The LA Daily News reported that at least two LA-area restaurants have been identified as the source of norovirus outbreaks recently.  The Buca di Beppo restaurant located in the Valencia Town Center and the Marie Callender’s restaurant located near Magic Mountain – both in Los Angeles County – were the source of food poisoning outbreaks that caused symptoms of vomiting, diarrhea, nausea, fever, and dehydration.  According to the Daily News, one employee who worked at both restaurants could have been the source of disease transmission. 

Ironically, this week’s MMWR, published by the Centers for Disease Control and Prevention, contains a report on norovirus outbreaks at Michigan restaurants in early 2006.  An editorial note in the MMWR contains the following:

Norovirus can be transmitted person-to-person (via the fecal-oral route) and spread through contaminated airborne droplets, food, water, environmental surfaces, and fomites (3). In the outbreak described in this report, at least 364 restaurant patrons became ill with gastroenteritis after dining at a restaurant where employees had reported to work while ill. In a norovirus outbreak, a vomiting incident is a major risk factor for norovirus illness and can double the attack rate (4). In this outbreak, vomiting by a line cook at the work station might have contributed to transmission. Because of the open physical layout of the restaurant, no barrier impeded airborne spread of the virus from the kitchen to the main dining area. Attack rates increased after this incident, and among employees who worked on January 28, a higher percentage of line cooks became ill compared with servers. In addition, other environmental contamination probably contributed to transmission. Low-level transmission was occurring in the week before January 28; seven patrons who dined at the restaurant during January 21–27 met the case definition. During January 21–February 3, exposure to virus likely occurred by contact with contaminated surfaces and objects.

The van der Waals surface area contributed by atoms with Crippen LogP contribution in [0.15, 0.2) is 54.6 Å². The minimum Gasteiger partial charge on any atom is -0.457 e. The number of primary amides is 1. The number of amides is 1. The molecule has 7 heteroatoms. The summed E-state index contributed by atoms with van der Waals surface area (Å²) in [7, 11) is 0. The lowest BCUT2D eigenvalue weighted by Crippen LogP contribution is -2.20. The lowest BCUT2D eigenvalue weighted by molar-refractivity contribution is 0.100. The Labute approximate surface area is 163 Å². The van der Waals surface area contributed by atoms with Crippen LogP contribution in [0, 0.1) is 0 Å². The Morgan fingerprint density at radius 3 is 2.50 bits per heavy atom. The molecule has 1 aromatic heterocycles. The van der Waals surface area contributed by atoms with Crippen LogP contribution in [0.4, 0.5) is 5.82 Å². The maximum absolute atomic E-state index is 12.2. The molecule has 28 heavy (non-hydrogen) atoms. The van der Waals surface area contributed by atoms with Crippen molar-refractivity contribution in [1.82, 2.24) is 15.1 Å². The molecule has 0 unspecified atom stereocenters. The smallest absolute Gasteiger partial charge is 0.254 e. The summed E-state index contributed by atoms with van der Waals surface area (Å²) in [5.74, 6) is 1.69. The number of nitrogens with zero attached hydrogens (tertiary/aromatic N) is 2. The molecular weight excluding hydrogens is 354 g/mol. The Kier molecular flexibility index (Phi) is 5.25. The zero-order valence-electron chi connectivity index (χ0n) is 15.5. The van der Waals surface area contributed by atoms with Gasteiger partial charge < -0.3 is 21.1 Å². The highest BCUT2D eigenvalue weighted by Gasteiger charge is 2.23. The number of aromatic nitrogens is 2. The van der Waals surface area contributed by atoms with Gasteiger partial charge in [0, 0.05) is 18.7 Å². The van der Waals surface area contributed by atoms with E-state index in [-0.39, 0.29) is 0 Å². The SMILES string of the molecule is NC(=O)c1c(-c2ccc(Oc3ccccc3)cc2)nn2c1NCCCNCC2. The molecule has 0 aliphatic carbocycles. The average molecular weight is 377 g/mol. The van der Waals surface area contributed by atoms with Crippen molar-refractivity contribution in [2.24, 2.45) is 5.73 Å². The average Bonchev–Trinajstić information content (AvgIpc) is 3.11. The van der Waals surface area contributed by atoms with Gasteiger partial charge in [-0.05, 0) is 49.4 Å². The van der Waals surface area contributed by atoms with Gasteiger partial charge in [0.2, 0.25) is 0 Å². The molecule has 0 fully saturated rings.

Norovirus, as seen here, is particularly easy to spread and is frequently spread through modes of transmission other than food.